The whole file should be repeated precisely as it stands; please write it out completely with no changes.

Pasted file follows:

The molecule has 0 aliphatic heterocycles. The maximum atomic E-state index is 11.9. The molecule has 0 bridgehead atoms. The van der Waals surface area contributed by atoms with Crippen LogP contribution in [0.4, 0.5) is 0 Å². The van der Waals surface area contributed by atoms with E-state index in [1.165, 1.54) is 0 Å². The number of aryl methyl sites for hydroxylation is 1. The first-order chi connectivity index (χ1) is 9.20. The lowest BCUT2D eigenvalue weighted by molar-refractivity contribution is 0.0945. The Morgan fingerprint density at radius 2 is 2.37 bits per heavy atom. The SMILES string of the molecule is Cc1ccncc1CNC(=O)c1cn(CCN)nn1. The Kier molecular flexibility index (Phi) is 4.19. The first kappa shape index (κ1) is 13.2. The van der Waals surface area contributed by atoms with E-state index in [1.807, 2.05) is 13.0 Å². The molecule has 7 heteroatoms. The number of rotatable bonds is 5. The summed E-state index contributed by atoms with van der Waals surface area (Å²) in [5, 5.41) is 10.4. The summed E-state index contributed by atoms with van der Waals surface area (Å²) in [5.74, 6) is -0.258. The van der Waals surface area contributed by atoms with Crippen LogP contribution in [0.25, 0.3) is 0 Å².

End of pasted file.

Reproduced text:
The molecule has 0 aliphatic heterocycles. The maximum atomic E-state index is 11.9. The molecule has 0 bridgehead atoms. The van der Waals surface area contributed by atoms with Crippen LogP contribution in [0.4, 0.5) is 0 Å². The van der Waals surface area contributed by atoms with E-state index in [1.165, 1.54) is 0 Å². The number of aryl methyl sites for hydroxylation is 1. The first-order chi connectivity index (χ1) is 9.20. The lowest BCUT2D eigenvalue weighted by molar-refractivity contribution is 0.0945. The Morgan fingerprint density at radius 2 is 2.37 bits per heavy atom. The SMILES string of the molecule is Cc1ccncc1CNC(=O)c1cn(CCN)nn1. The Kier molecular flexibility index (Phi) is 4.19. The first kappa shape index (κ1) is 13.2. The van der Waals surface area contributed by atoms with E-state index in [1.807, 2.05) is 13.0 Å². The molecule has 7 heteroatoms. The number of rotatable bonds is 5. The summed E-state index contributed by atoms with van der Waals surface area (Å²) in [5, 5.41) is 10.4. The summed E-state index contributed by atoms with van der Waals surface area (Å²) in [5.74, 6) is -0.258. The van der Waals surface area contributed by atoms with Crippen LogP contribution in [0.25, 0.3) is 0 Å².